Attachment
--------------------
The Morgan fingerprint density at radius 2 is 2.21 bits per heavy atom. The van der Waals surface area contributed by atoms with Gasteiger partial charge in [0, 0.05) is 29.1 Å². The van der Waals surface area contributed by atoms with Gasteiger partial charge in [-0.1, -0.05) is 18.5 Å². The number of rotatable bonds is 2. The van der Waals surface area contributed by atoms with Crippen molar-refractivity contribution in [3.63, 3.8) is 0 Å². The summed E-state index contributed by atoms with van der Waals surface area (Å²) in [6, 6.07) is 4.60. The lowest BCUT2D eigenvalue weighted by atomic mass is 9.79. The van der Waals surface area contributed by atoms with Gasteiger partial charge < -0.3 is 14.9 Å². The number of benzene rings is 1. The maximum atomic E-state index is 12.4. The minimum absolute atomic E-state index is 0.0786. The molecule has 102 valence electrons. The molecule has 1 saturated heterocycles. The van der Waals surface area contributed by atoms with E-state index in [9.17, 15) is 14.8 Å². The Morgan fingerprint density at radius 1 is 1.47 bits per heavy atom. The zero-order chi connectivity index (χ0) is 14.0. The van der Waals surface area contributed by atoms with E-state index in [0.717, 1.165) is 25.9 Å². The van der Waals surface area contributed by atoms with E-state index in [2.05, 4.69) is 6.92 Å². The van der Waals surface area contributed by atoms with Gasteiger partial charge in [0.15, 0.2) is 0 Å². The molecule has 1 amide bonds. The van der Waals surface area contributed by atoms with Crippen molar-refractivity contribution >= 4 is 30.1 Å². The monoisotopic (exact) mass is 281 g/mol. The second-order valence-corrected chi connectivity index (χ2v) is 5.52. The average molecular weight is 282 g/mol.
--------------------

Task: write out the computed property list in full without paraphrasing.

The Morgan fingerprint density at radius 2 is 2.21 bits per heavy atom. The van der Waals surface area contributed by atoms with Gasteiger partial charge in [0, 0.05) is 29.1 Å². The van der Waals surface area contributed by atoms with Gasteiger partial charge in [-0.1, -0.05) is 18.5 Å². The number of rotatable bonds is 2. The van der Waals surface area contributed by atoms with Crippen molar-refractivity contribution in [3.63, 3.8) is 0 Å². The summed E-state index contributed by atoms with van der Waals surface area (Å²) in [6, 6.07) is 4.60. The lowest BCUT2D eigenvalue weighted by atomic mass is 9.79. The van der Waals surface area contributed by atoms with Gasteiger partial charge < -0.3 is 14.9 Å². The number of benzene rings is 1. The maximum atomic E-state index is 12.4. The minimum absolute atomic E-state index is 0.0786. The molecule has 102 valence electrons. The molecule has 1 saturated heterocycles. The van der Waals surface area contributed by atoms with E-state index in [9.17, 15) is 14.8 Å². The Morgan fingerprint density at radius 1 is 1.47 bits per heavy atom. The zero-order chi connectivity index (χ0) is 14.0. The van der Waals surface area contributed by atoms with E-state index in [0.717, 1.165) is 25.9 Å². The van der Waals surface area contributed by atoms with E-state index in [2.05, 4.69) is 6.92 Å². The van der Waals surface area contributed by atoms with Gasteiger partial charge in [0.15, 0.2) is 0 Å². The molecule has 1 amide bonds. The van der Waals surface area contributed by atoms with Crippen molar-refractivity contribution >= 4 is 30.1 Å². The monoisotopic (exact) mass is 281 g/mol. The second-order valence-corrected chi connectivity index (χ2v) is 5.52. The average molecular weight is 282 g/mol.